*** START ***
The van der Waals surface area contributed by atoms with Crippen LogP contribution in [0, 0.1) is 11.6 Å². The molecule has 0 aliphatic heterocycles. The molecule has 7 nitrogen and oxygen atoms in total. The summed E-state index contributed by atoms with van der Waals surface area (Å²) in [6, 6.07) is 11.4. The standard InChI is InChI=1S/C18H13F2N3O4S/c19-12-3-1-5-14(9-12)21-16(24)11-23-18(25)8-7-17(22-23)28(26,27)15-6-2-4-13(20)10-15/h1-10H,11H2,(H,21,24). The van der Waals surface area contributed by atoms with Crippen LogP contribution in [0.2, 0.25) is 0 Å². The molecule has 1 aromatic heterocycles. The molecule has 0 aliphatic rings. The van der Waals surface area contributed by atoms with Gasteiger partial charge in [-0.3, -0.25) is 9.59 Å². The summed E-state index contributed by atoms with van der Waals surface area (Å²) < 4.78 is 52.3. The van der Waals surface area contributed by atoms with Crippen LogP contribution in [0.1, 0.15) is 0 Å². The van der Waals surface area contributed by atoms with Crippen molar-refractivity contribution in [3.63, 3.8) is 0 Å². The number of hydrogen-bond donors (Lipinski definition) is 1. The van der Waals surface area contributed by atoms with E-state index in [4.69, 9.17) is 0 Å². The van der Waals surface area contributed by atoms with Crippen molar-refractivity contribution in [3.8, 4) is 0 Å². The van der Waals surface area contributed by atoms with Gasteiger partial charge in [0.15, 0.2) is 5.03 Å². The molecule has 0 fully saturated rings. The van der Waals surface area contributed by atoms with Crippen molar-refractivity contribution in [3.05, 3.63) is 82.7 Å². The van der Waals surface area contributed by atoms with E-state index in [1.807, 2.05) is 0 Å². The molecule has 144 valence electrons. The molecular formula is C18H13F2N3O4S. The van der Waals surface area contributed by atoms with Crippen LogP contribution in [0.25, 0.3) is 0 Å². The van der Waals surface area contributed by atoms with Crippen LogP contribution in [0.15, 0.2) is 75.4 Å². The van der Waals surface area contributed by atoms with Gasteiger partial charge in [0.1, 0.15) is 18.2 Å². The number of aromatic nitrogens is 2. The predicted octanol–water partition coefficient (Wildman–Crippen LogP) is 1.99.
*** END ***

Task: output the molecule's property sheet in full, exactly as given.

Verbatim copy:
The van der Waals surface area contributed by atoms with Crippen LogP contribution in [0, 0.1) is 11.6 Å². The molecule has 0 aliphatic heterocycles. The molecule has 7 nitrogen and oxygen atoms in total. The summed E-state index contributed by atoms with van der Waals surface area (Å²) in [6, 6.07) is 11.4. The standard InChI is InChI=1S/C18H13F2N3O4S/c19-12-3-1-5-14(9-12)21-16(24)11-23-18(25)8-7-17(22-23)28(26,27)15-6-2-4-13(20)10-15/h1-10H,11H2,(H,21,24). The van der Waals surface area contributed by atoms with Crippen LogP contribution in [0.2, 0.25) is 0 Å². The molecule has 1 aromatic heterocycles. The molecule has 0 aliphatic rings. The van der Waals surface area contributed by atoms with Gasteiger partial charge in [-0.3, -0.25) is 9.59 Å². The summed E-state index contributed by atoms with van der Waals surface area (Å²) < 4.78 is 52.3. The van der Waals surface area contributed by atoms with Crippen LogP contribution in [0.1, 0.15) is 0 Å². The van der Waals surface area contributed by atoms with Crippen molar-refractivity contribution in [3.63, 3.8) is 0 Å². The number of hydrogen-bond donors (Lipinski definition) is 1. The van der Waals surface area contributed by atoms with E-state index in [4.69, 9.17) is 0 Å². The van der Waals surface area contributed by atoms with Crippen molar-refractivity contribution in [3.8, 4) is 0 Å². The van der Waals surface area contributed by atoms with Gasteiger partial charge in [0.15, 0.2) is 5.03 Å². The molecule has 0 fully saturated rings. The van der Waals surface area contributed by atoms with Crippen molar-refractivity contribution in [3.05, 3.63) is 82.7 Å². The van der Waals surface area contributed by atoms with E-state index in [1.807, 2.05) is 0 Å². The molecule has 144 valence electrons. The molecular formula is C18H13F2N3O4S. The van der Waals surface area contributed by atoms with Crippen LogP contribution in [0.25, 0.3) is 0 Å². The van der Waals surface area contributed by atoms with Crippen LogP contribution in [0.15, 0.2) is 75.4 Å². The van der Waals surface area contributed by atoms with Gasteiger partial charge in [0.1, 0.15) is 18.2 Å². The number of aromatic nitrogens is 2. The predicted octanol–water partition coefficient (Wildman–Crippen LogP) is 1.99.